Am I liable if my landlord has installed a new heating system in my apartment.

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Am I liable if my landlord has installed a new heating system in my apartment.

I am a college student that lives in an old house which is separated into three apartments, one to each floor with different heating systems. Over this past winter our heating system which has not been properly serviced and cost 3600 per year to heat, had to be replaced. Now our landlord is trying to charge us $25,445 for a new heating system. first of all i think this price is awfully high and it may be insurance fraud and second why are we responsible, why isn’t his insurance covering this cost? Also do you think we should seek legal advice?

Asked on May 11, 2009 under Real Estate Law, Rhode Island

Answers:

M.D., Member, California and New York Bar / FreeAdvice Contributing Attorney

Answered 13 years ago | Contributor

You could read your lease and see what it says but in this instance it wouldn't matter.  Even if there were a clause in the lease holding you responsible for replacement of the heating system, it would most likely be unenforceable.

The only claim your landlord would have is if you intentionally interfered with the heating system (ie damaged the furnace).  Since you did not indicate that this was the case, in my opinion, you bear no liability for the cost of the replacement system.

For further information here is a link to the Rhode Islant Landlord-Tenant Handbook www.brown.edu/Administration/Auxiliary_Housing/documents/LTHandbook.pdf

If there is a law school affiliated with your college or at least nearby go the legal clinic there, check this out with them. They do this kind of thing all of the time.  You could also call legal aid for their advice.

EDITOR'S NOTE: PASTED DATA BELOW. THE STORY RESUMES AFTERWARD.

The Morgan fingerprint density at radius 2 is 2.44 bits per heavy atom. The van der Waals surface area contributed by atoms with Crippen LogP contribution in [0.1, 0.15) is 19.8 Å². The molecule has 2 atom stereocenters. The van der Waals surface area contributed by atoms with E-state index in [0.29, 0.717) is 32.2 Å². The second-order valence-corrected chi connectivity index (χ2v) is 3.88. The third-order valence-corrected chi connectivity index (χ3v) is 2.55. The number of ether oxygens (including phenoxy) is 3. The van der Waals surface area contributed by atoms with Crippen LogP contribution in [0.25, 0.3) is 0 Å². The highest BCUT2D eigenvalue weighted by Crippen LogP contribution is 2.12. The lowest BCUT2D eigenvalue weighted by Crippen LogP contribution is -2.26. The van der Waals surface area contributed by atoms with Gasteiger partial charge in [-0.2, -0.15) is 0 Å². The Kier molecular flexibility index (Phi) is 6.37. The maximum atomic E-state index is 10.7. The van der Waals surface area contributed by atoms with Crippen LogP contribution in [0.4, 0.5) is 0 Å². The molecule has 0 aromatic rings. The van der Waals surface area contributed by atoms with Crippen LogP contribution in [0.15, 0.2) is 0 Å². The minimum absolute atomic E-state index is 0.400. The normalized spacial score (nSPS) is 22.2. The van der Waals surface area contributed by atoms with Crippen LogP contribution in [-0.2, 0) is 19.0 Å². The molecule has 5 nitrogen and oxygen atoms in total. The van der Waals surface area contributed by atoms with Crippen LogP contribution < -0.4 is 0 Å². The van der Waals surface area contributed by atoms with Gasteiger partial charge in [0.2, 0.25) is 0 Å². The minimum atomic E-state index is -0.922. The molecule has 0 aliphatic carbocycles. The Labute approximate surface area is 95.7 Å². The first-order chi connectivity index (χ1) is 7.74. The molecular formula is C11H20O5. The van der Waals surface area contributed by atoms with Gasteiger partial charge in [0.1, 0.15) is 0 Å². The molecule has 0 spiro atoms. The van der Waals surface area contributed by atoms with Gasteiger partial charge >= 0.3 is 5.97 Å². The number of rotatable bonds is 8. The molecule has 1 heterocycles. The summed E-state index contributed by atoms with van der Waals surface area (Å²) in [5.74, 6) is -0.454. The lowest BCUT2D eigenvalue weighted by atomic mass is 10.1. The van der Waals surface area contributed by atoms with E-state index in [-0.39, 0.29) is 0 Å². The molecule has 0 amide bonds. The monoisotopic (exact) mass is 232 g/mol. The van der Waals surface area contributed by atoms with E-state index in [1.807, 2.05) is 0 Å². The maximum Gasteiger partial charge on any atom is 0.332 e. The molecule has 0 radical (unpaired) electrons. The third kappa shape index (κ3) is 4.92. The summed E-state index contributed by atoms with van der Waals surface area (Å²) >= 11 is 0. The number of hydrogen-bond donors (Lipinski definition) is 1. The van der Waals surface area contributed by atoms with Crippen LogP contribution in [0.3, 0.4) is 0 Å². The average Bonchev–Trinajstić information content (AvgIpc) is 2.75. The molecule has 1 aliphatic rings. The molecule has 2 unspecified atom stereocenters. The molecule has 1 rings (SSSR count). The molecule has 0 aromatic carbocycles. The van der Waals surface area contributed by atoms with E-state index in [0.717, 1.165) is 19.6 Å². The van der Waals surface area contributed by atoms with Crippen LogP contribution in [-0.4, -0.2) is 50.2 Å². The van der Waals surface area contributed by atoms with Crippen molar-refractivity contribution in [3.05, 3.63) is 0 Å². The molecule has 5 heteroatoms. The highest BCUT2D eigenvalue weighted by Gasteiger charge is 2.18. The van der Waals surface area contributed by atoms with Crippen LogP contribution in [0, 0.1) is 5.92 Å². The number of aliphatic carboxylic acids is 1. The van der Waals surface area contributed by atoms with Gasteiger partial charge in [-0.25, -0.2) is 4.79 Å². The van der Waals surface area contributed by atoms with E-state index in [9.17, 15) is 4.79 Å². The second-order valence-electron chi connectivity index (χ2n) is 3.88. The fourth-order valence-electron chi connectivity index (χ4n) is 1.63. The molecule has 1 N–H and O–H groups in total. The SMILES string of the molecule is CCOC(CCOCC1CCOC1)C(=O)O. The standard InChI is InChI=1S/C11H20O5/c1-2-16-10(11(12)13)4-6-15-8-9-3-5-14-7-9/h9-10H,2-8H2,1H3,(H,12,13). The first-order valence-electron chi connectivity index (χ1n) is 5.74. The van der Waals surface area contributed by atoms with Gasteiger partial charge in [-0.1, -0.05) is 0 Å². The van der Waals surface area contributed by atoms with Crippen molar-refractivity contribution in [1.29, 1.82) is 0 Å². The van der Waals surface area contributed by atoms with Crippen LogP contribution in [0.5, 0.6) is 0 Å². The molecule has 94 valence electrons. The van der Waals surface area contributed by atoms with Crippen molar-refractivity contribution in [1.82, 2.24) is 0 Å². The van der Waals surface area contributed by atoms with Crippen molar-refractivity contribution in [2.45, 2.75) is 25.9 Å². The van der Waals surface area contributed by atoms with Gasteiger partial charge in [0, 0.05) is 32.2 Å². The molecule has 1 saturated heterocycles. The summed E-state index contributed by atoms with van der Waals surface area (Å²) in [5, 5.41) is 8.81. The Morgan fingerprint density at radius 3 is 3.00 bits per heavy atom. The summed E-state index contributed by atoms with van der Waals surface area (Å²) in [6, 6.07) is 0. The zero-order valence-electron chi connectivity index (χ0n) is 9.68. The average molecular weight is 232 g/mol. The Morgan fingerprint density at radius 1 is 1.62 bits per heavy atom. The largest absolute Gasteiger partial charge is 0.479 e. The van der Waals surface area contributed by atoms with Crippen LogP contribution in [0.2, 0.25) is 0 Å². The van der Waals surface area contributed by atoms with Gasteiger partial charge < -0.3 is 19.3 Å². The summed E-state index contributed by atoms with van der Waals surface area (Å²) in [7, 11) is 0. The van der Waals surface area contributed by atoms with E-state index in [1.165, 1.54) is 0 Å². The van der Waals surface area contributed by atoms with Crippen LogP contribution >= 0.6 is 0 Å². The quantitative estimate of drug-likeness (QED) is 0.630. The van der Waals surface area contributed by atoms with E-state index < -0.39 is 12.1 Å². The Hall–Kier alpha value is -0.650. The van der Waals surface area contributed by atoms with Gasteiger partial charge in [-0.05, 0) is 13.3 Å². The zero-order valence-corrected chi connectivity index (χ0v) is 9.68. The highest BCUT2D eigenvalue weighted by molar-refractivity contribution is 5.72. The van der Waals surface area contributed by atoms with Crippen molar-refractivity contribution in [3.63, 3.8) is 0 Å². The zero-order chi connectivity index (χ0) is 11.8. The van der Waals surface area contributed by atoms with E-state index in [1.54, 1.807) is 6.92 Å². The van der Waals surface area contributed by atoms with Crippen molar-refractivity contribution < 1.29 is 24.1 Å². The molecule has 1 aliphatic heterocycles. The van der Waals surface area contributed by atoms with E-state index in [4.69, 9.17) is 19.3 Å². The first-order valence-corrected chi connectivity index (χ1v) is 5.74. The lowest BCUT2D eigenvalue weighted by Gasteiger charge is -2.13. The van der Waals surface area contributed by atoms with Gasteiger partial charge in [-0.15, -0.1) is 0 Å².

J.V., Member, New Jersey Bar / FreeAdvice Contributing Attorney

Answered 13 years ago | Contributor

Ok first I advise you to get out your lease and read it carefully. Make sure there is no language in it claiming you are responsible for such problems. Now even if it does state that I tend to say you are still not responsible.

You should definatley call a local landlord tenant attorney and speak with them. It sounds as if your landlord is attempting to take advantage of you and that is not right. As for insurance that should not be an issue because whether he has or does not have insurance plays no part on whether you would be responsible.

When you rent an apartment as a tenant the way a normal relationship goes is that you are responsible for the everyday upkeep and ensuring nothing gets damaged (this is why there are security deposits) you are not responsible for major issues such as a heating system. That is part of the house itself and as a renter not your responsibility.

Call a local attorney with a little pressure the landlord should back off realizing they cannot get away with this


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